When folks talk about Myrtle Beach area fishing, they're usually referring to saltwater fishing. After all, we have immediate access to the Atlantic Ocean, along with numerous creeks and channels that feed into the ocean - all salt water. For those accustomed to freshwater fishing, here are a few pointers: you generally use a different type of bait and tackle; the majority of in-shore fishing is done on the ocean floor, so you need a pyramid-shaped weight, or sinker, to keep your rig on the bottom; and you should rinse your reel with fresh water after each use to purge the salt water. If you don't have your own rod and reel, you can purchase or rent one at a local bait and tackle shop, pier, or sporting goods store.
Saltwater Recreational Fisheries Licenses are required for individuals 16 and older harvesting oysters or clams, or individuals fishing for marine finfish from privately owned boats. A fishing license is not required for surf or pier fishing, or if you're fishing from a rental or charter boat. Prices are $11 for a 14-day non-resident license ($5 for S.C. residents) and $35 for an annual non-resident license ($10 S.C. residents). For additional information, visit the S.C. Department of Natural Resources Web site, or call (843) 953-9300.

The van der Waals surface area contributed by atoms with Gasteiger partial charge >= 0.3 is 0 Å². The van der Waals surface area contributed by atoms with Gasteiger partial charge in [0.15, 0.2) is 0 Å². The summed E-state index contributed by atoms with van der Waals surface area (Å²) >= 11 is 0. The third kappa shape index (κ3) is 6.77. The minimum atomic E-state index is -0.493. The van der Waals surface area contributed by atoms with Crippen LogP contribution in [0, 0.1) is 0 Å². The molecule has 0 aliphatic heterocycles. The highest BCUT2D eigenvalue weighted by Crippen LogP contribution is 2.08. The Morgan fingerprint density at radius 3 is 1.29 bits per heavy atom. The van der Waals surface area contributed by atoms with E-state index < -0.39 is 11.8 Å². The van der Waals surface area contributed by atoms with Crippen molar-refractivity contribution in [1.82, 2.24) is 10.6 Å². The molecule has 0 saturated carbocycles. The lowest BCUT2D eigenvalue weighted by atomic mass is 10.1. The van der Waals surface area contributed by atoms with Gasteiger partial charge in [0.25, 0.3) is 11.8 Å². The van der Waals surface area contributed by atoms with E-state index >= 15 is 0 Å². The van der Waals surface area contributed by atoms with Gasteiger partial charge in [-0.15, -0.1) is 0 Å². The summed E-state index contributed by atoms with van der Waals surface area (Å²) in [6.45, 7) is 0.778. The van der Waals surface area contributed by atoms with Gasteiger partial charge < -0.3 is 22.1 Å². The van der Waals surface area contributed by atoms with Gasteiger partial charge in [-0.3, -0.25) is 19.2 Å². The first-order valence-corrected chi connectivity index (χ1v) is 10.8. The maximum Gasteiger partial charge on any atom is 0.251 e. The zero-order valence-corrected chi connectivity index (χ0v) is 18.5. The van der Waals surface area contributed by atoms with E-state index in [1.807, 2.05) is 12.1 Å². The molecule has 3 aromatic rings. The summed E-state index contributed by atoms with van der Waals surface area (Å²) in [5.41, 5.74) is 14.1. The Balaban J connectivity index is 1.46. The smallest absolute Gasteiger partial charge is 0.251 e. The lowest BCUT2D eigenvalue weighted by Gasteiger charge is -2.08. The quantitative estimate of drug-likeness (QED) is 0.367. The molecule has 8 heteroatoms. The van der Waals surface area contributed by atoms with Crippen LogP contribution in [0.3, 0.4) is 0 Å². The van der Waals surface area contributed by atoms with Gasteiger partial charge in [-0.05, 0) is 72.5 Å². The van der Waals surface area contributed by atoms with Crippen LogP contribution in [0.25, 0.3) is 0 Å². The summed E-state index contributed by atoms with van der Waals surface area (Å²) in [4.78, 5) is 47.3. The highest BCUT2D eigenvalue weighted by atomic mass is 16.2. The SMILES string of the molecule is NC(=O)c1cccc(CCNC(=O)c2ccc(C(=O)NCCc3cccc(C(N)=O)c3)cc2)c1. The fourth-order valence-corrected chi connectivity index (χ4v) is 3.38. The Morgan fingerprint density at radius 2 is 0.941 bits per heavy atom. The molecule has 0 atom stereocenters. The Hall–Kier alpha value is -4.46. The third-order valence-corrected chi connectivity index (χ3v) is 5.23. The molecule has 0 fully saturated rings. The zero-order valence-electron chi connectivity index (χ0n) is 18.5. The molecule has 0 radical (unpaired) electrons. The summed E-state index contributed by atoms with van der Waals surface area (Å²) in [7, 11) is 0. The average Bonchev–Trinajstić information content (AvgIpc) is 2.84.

All saltwater fishing license fees are as follows: (If we're going to keep this, check to see if these prices are current.)
Residents: Annual Res. $10
Non-Residents: Annual Non-res $35
Residents:14-Day Res. $5
Non-Residents:14-Day Non-res. $11
In addition to the mighty Atlantic Ocean, the Myrtle Beach area is blessed with wonderful inland waters. These include the Intracoastal Waterway, which runs parallel to the coast from Little River to Socastee, where it merges with the Waccamaw River. Along the way, other rivers and tributaries feed into the waterway, and passage to the ocean is gained through Little River or Winyah Bay.
In its entirety, the Intracoastal Waterway runs from Boston to Key West. The waterway was "built" by the U.S. Army Corps of Engineers, taking advantage of existing rivers and other waterways and digging canals as needed to connect them. The completion in 1936 of the section between Little River and Socastee opened the way to commercial and leisure vessels for the entire length of the East Coast. Dignitaries from throughout the country attended a dedication ceremony here on April 11, 1936.
The Myrtle Beach area's inland waters are popular for all kinds of recreation, including boating, fishing, and leisurely cruises. Cruise boats operate out of Little River, North Myrtle Beach, Myrtle Beach, Conway, Murrells Inlet, and Georgetown. Some transport passengers along the Intracoastal Waterway, while others explore the Waccamaw River or Winyah Bay. Some are sightseeing trips, and others offer dinner and dancing. Almost all provide enlightening narratives about the region's wildlife, scenic wonders, history, and legends.